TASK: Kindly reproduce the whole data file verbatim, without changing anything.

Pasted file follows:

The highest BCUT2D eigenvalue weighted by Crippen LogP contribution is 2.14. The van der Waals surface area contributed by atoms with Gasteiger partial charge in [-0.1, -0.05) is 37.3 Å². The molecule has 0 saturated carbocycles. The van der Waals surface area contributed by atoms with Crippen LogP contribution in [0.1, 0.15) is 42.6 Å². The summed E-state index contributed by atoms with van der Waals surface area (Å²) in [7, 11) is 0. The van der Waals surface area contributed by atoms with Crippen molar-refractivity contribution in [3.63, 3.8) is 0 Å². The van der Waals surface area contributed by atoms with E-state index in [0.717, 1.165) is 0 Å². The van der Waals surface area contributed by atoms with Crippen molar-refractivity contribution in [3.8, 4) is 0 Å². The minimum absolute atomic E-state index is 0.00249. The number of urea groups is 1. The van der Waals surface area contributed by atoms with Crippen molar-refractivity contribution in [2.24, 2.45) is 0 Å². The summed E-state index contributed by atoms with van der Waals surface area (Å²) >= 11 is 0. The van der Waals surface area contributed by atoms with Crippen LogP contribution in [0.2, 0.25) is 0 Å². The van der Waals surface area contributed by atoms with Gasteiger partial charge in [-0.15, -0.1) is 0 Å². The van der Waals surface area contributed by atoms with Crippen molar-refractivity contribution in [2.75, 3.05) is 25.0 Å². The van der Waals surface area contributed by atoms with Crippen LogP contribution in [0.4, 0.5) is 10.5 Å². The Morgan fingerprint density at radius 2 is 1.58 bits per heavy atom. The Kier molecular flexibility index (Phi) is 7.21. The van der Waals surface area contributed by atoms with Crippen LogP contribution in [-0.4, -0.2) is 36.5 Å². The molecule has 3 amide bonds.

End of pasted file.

The highest BCUT2D eigenvalue weighted by Crippen LogP contribution is 2.14. The van der Waals surface area contributed by atoms with Gasteiger partial charge in [-0.1, -0.05) is 37.3 Å². The molecule has 0 saturated carbocycles. The van der Waals surface area contributed by atoms with Crippen LogP contribution in [0.1, 0.15) is 42.6 Å². The summed E-state index contributed by atoms with van der Waals surface area (Å²) in [7, 11) is 0. The van der Waals surface area contributed by atoms with Crippen molar-refractivity contribution in [3.63, 3.8) is 0 Å². The van der Waals surface area contributed by atoms with E-state index in [0.717, 1.165) is 0 Å². The van der Waals surface area contributed by atoms with Crippen molar-refractivity contribution in [3.8, 4) is 0 Å². The minimum absolute atomic E-state index is 0.00249. The number of urea groups is 1. The van der Waals surface area contributed by atoms with Crippen molar-refractivity contribution in [2.24, 2.45) is 0 Å². The summed E-state index contributed by atoms with van der Waals surface area (Å²) >= 11 is 0. The van der Waals surface area contributed by atoms with Crippen LogP contribution in [0.2, 0.25) is 0 Å². The van der Waals surface area contributed by atoms with Gasteiger partial charge in [-0.15, -0.1) is 0 Å². The van der Waals surface area contributed by atoms with Crippen molar-refractivity contribution in [2.75, 3.05) is 25.0 Å². The van der Waals surface area contributed by atoms with Crippen LogP contribution in [0.4, 0.5) is 10.5 Å². The Morgan fingerprint density at radius 2 is 1.58 bits per heavy atom. The Kier molecular flexibility index (Phi) is 7.21. The van der Waals surface area contributed by atoms with Crippen LogP contribution in [-0.4, -0.2) is 36.5 Å². The molecule has 3 amide bonds.